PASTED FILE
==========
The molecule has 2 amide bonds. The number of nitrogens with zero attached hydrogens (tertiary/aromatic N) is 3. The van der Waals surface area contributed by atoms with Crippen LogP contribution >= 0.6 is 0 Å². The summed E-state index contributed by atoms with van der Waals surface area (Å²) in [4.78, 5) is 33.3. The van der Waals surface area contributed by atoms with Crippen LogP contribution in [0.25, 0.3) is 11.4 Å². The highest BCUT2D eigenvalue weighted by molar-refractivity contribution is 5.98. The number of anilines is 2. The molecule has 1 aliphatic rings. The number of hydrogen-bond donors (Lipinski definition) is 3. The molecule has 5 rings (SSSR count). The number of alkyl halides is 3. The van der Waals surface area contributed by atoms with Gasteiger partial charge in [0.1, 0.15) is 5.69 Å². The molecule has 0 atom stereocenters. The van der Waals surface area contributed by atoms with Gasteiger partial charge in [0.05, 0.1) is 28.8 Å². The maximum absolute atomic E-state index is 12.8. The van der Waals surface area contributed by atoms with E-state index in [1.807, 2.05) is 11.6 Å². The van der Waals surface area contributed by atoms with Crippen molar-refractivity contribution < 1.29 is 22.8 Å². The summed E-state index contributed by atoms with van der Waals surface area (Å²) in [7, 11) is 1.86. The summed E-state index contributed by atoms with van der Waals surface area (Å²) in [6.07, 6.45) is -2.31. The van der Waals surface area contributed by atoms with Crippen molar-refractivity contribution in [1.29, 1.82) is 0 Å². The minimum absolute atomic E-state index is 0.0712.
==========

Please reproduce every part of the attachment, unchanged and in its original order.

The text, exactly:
The molecule has 2 amide bonds. The number of nitrogens with zero attached hydrogens (tertiary/aromatic N) is 3. The van der Waals surface area contributed by atoms with Crippen LogP contribution >= 0.6 is 0 Å². The summed E-state index contributed by atoms with van der Waals surface area (Å²) in [4.78, 5) is 33.3. The van der Waals surface area contributed by atoms with Crippen LogP contribution in [0.25, 0.3) is 11.4 Å². The highest BCUT2D eigenvalue weighted by molar-refractivity contribution is 5.98. The number of anilines is 2. The molecule has 1 aliphatic rings. The number of hydrogen-bond donors (Lipinski definition) is 3. The molecule has 5 rings (SSSR count). The number of alkyl halides is 3. The van der Waals surface area contributed by atoms with Gasteiger partial charge in [0.1, 0.15) is 5.69 Å². The molecule has 0 atom stereocenters. The van der Waals surface area contributed by atoms with Gasteiger partial charge in [0.05, 0.1) is 28.8 Å². The maximum absolute atomic E-state index is 12.8. The van der Waals surface area contributed by atoms with E-state index in [1.807, 2.05) is 11.6 Å². The van der Waals surface area contributed by atoms with Crippen molar-refractivity contribution < 1.29 is 22.8 Å². The summed E-state index contributed by atoms with van der Waals surface area (Å²) in [7, 11) is 1.86. The summed E-state index contributed by atoms with van der Waals surface area (Å²) in [6.07, 6.45) is -2.31. The van der Waals surface area contributed by atoms with Crippen molar-refractivity contribution in [1.29, 1.82) is 0 Å². The minimum absolute atomic E-state index is 0.0712.